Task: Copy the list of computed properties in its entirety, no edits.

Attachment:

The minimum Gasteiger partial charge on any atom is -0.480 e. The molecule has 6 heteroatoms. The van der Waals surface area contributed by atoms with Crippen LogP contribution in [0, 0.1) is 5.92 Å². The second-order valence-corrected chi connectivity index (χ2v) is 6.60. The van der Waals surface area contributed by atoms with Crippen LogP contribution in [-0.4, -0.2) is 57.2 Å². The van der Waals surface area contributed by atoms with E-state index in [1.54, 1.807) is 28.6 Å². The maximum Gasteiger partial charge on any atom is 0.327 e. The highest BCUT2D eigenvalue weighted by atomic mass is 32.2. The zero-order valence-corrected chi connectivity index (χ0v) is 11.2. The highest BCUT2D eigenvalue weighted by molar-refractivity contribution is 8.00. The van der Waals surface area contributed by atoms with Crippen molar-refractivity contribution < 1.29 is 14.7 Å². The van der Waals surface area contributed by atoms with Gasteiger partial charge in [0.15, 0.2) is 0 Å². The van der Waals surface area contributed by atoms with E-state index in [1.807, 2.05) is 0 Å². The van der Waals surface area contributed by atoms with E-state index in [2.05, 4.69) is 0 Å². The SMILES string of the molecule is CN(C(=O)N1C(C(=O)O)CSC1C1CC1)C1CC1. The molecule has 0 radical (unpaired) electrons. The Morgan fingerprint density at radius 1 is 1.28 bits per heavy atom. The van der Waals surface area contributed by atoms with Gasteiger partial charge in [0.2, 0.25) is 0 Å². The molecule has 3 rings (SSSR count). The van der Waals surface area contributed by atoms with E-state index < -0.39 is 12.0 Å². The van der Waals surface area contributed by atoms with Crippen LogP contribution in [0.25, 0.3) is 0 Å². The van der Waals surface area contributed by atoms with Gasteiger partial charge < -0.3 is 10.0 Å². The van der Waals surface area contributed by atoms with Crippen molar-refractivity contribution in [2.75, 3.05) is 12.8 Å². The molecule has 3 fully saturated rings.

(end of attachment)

The minimum Gasteiger partial charge on any atom is -0.480 e. The molecule has 6 heteroatoms. The van der Waals surface area contributed by atoms with Crippen LogP contribution in [0, 0.1) is 5.92 Å². The second-order valence-corrected chi connectivity index (χ2v) is 6.60. The van der Waals surface area contributed by atoms with Crippen LogP contribution in [-0.4, -0.2) is 57.2 Å². The van der Waals surface area contributed by atoms with E-state index in [1.54, 1.807) is 28.6 Å². The maximum Gasteiger partial charge on any atom is 0.327 e. The highest BCUT2D eigenvalue weighted by atomic mass is 32.2. The zero-order valence-corrected chi connectivity index (χ0v) is 11.2. The highest BCUT2D eigenvalue weighted by molar-refractivity contribution is 8.00. The van der Waals surface area contributed by atoms with Crippen molar-refractivity contribution < 1.29 is 14.7 Å². The van der Waals surface area contributed by atoms with Gasteiger partial charge in [0.15, 0.2) is 0 Å². The van der Waals surface area contributed by atoms with E-state index in [1.807, 2.05) is 0 Å². The van der Waals surface area contributed by atoms with E-state index in [2.05, 4.69) is 0 Å². The SMILES string of the molecule is CN(C(=O)N1C(C(=O)O)CSC1C1CC1)C1CC1. The molecule has 0 radical (unpaired) electrons. The Morgan fingerprint density at radius 1 is 1.28 bits per heavy atom. The van der Waals surface area contributed by atoms with Gasteiger partial charge in [0.2, 0.25) is 0 Å². The molecule has 3 rings (SSSR count). The van der Waals surface area contributed by atoms with E-state index < -0.39 is 12.0 Å². The van der Waals surface area contributed by atoms with Crippen LogP contribution in [0.25, 0.3) is 0 Å². The van der Waals surface area contributed by atoms with Gasteiger partial charge < -0.3 is 10.0 Å². The van der Waals surface area contributed by atoms with Crippen molar-refractivity contribution in [2.75, 3.05) is 12.8 Å². The molecule has 3 fully saturated rings.